- DO wash hands thoroughly after handling prey species; DO NOT smell like snake food.
- DO recognize aggression or fear in the snake, indicated by the body held in rigid coils or drawn up in an S-shaped posture.
- DO use assistants when handling large snakes.
- DO NOT allow a boa or python to form a complete loop around your neck.
- DO utilize slow, gentle movements and provide adequate support when handling a snake.
- DO wear disposable gloves, whenever possible, and always wash hands thoroughly after handling a snake.
Veterinary practices are often more hesitant to deal with snakes than with other pet reptiles, yet for the most part snakes are probably the easiest reptile patients to capture and restrain in clinical practice (Pizzi 2006) (Fig 1).
Reptiles should be transported to the veterinary hospital in a secure container. Snakes are best transported in a plastic box with a secure, escape proof lid. The container should have holes drilled to ensure adequate ventilation. Some owners will use a cloth bag or pillow case. Ideally the bag should be placed within a sturdy box or similar container with holes that is both leak proof and crush proof (Cannon and Johnson 2014, Eatwell 2013). The owner should take measures to prevent heat loss during transport. Microwavable bean bags or hot water bottles can be used as long as they are insulated from the reptile to prevent thermal burns.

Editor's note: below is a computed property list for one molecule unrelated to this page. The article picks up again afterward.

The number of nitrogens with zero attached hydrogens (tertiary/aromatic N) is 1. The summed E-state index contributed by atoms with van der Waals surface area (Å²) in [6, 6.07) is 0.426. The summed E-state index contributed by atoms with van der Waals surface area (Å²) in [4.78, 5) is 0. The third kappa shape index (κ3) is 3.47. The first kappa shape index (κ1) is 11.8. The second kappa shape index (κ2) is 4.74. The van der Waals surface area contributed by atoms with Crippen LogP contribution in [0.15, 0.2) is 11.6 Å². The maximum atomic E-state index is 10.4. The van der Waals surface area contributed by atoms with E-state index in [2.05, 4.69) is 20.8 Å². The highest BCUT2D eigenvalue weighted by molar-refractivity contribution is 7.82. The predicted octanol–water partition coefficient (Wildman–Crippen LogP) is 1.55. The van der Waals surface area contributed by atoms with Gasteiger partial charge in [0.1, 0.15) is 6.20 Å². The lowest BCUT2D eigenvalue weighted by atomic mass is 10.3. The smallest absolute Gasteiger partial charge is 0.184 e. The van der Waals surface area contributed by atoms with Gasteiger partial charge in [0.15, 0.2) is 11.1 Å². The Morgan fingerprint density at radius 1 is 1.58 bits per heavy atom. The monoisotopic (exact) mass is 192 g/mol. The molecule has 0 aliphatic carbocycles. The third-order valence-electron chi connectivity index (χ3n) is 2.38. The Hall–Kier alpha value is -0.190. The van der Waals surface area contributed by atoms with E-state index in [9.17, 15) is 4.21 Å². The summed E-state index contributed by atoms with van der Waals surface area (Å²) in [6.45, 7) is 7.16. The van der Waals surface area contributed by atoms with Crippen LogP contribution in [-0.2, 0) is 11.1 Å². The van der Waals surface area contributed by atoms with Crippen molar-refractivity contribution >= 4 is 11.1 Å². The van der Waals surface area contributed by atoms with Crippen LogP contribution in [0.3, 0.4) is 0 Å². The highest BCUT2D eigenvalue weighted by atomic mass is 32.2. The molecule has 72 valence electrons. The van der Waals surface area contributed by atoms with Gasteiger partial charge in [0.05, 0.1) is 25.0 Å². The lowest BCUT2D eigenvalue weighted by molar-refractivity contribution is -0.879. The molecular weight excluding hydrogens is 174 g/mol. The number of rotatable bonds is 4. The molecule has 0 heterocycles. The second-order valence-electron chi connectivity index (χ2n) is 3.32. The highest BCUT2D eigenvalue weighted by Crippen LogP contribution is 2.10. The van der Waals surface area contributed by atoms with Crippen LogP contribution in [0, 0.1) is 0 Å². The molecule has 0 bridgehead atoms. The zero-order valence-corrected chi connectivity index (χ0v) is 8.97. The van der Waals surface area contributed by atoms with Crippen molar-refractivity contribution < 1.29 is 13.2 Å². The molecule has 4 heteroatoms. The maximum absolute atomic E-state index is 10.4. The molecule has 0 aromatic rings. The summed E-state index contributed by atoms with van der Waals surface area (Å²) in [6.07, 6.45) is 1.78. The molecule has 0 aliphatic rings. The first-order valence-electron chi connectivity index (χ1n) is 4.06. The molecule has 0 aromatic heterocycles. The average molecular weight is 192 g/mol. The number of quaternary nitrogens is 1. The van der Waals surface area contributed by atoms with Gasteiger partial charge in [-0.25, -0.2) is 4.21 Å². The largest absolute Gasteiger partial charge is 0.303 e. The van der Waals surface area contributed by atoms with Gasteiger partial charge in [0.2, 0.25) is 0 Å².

While many pet snakes are frequently handled and unlikely to strike, it is always best to be cautious. Snakes can strike out of fear or aggression. A potentially aggressive snake will demonstrate an active, flickering tongue and its eyes will be riveted on the item of interest. If able to move about, the aggressive snake will actually follow or stalk its “prey”. (Please note: A flickering tongue is NOT equivalent to aggression. A snake extends its tongue merely to gather scent particles and pheromones, which are processed by the vomeronasal organ. In short, flickering the tongue is an essential way for a snake to evaluate its environment).
A fearful snake tends to draw its body back into an S-shaped striking posture. The body is held in rigid coils with the head up and away from the perceived threat (Fig 2). The mouth may be open and the snake may hiss.
Boas and pythons of all sizes can constrict. Snakes may constrict when being held in a manner that does not provide sufficient support, when threatened, or when they think you are a prey item.